Bitcoin will see fresh adoption thanks to fiat weakness – but not in the way many users assume, says one of the industry’s best-known analysts.
“Forget About Bitcoin Mainstream Adoption”
In a tweet on October 10, the social media commentator known as PlanB said that Bitcoin’s $8260.38 next use case would come in the form of traders and arbitrage.
“Forget about (Bitcoin) mainstream adopotion (sic),” he summarized. “Fiat-Btc carry trade is the next step in bitcoin growth.”
Bitcoin briefly returned to mainstream consciousness during its bull market which began in April this year. Subsequently, interest tailed off as prices reversed some of their gains.
PlanB is one of the pundits who believe the next nine months – until Bitcoin’s block reward halving in May 2020 – will see broadly flat performance.
If it is not price which hooks in a wave of new users, however, then it is the ailing fiat economy. Negative interest rates, under which savers pay banks to store funds, will spur new profit opportunities.
“Borrow fiat against negative interest rate at -0.5%, buy bitcoin and future sell against +12% annualized. Rinse and repeat. Alternative: writing call options,” PlanB explained.
The New Face Of Bitcoin Trading?
Such a practise would contrast sharply with existing arbitrage opportunities open to BTC traders. Previously, only market volatility allowed for lay consumers to profit from gaps between exchanges, provided they could move funds to the right platform in time.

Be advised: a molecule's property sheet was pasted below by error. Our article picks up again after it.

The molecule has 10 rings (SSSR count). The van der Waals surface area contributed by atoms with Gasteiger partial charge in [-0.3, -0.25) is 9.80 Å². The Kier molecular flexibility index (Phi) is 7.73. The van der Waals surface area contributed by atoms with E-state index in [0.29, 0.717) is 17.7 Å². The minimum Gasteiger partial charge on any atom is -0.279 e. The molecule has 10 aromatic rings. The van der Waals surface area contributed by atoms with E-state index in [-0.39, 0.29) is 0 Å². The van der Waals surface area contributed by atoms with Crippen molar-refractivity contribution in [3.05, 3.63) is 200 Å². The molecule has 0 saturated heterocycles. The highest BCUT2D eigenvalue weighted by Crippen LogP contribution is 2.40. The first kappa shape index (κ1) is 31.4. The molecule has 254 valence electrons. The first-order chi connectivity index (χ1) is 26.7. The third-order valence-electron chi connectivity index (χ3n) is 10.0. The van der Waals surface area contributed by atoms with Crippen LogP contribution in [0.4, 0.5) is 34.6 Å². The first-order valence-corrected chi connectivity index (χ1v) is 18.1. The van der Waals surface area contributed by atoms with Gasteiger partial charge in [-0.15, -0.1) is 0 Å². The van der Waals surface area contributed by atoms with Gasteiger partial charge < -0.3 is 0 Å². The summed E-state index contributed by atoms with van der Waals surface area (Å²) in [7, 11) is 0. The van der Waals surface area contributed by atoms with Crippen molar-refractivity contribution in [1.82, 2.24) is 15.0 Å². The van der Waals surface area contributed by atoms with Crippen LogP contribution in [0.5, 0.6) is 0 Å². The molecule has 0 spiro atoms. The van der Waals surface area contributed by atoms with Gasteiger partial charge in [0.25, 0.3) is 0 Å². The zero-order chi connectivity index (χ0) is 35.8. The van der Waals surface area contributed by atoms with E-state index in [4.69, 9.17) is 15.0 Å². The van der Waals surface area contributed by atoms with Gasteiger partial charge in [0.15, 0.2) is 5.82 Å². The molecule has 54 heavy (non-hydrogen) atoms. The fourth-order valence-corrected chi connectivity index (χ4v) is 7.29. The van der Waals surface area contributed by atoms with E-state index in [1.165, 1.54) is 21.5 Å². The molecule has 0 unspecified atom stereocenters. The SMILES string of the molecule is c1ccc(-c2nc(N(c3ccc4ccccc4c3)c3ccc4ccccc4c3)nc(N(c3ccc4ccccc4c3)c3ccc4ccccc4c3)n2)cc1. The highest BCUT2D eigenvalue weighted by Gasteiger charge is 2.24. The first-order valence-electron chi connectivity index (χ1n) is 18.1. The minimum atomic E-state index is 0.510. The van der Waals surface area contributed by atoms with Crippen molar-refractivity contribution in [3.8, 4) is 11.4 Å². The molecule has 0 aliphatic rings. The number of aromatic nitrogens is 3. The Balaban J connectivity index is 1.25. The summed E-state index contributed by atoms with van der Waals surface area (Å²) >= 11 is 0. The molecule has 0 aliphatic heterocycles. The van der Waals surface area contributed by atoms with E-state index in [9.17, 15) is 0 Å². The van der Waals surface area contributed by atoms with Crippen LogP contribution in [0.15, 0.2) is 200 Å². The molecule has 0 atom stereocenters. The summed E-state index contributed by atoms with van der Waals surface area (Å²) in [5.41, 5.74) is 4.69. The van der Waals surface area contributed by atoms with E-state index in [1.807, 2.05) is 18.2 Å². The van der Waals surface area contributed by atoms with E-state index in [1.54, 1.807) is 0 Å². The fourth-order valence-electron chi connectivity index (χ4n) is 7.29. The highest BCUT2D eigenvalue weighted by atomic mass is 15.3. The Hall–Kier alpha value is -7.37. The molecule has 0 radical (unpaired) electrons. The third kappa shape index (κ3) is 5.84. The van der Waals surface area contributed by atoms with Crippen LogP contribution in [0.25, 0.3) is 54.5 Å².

A long-term reliable “loophole,” as PlanB describes, could thus offer a more consistent benefit for savers without technical expertise. The practise would also imply long-term storage of funds in Bitcoin.
Responses to PlanB nonetheless highlighted potential issues. The -0.5% interest rate is not a consumer option, one user noted, while another suggested the Bitcoin price could suffer as a result of loan-based buying and selling.
The latter concern has already become a common point of debate. Since Bitcoin futures contracts first went live in December 2017, settlement dates have traditionally induced negative pressure on Bitcoin markets.
The launch of Bakkt last month, which offered futures paid out exclusively in BTC, likewise failed to impress, with BTC/USD crashing 20% days later.
Proponents argued that poor performance at Bakkt mimicked the slow start of the pioneering futures, which subsequently saw interest grow considerably. Since day one, volume at Bakkt has already grown by more than 3000%.
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